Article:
When I take a step back, I am grateful for all that I have learned. I am grateful my program was funded, even if the stipends weren't quite livable. I can't imagine having had to pay tuition and living expenses on my own.

    The only thing that frustrates me about the field now is the proliferation of programs with low standards. By not controlling the supply side of the profession through our central organization, these programs have basically watered down the quality of clinical psychologists and have contributed to massive student debt problems. While my chosen line of work isolates me from most of the clinical impact of this highly irresponsible training model, I am not isolated from having to explain to people that there are basically two types of psychologists - ones who got basically master's level training but can call themselves "doctor" because they paid for it, and those who went to legitimate programs. The fact that this is even an issue in our field is extremely frustrating.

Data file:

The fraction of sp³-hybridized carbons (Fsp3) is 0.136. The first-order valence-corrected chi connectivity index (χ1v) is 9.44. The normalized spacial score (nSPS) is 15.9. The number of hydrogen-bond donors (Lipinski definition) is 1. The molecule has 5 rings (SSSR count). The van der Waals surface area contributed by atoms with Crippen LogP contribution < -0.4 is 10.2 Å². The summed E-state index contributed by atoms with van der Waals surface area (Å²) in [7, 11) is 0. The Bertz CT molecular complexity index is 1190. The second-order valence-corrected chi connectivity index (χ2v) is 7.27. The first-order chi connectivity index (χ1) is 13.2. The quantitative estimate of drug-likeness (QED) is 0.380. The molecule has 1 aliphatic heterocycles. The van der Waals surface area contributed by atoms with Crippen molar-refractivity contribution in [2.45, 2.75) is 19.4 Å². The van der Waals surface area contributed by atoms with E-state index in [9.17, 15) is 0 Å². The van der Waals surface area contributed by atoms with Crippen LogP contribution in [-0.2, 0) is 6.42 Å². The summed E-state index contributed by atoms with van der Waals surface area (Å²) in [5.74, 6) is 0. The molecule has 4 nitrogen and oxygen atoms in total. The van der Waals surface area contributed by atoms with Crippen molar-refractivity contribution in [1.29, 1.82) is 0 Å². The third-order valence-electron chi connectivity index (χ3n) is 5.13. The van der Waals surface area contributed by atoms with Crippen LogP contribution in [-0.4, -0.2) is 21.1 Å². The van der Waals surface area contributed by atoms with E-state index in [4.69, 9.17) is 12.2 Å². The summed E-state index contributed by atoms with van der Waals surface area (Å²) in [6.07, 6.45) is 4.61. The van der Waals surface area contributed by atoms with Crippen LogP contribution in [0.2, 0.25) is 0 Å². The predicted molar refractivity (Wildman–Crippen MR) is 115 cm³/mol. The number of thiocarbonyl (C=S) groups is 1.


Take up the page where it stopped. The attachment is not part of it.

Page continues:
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  25. Sanman

    Sanman O.G.

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    While I certainly do not regret my path, I may have opted for something like SLP, audiology, or PT. They have a shorter time to completion and similar lifestyle and income. That said, if I had not taken this path, I may not have met my SO and I would not want to change that. You can't change only one aspect of your life without it affecting others. Overall, life is pretty good.
     
  26. paramour

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    Absolutely not. I'm back on the administration route, which is where I started to go when I first considered grad school ... and the past umpteen years have provided me with "phenomenal" experiences to land me a position after my eventual departure. However, there are certainly more effective and efficient pathways. :p

    Of course, there's always the possibility I may not have landed such a position without such a circuitous route...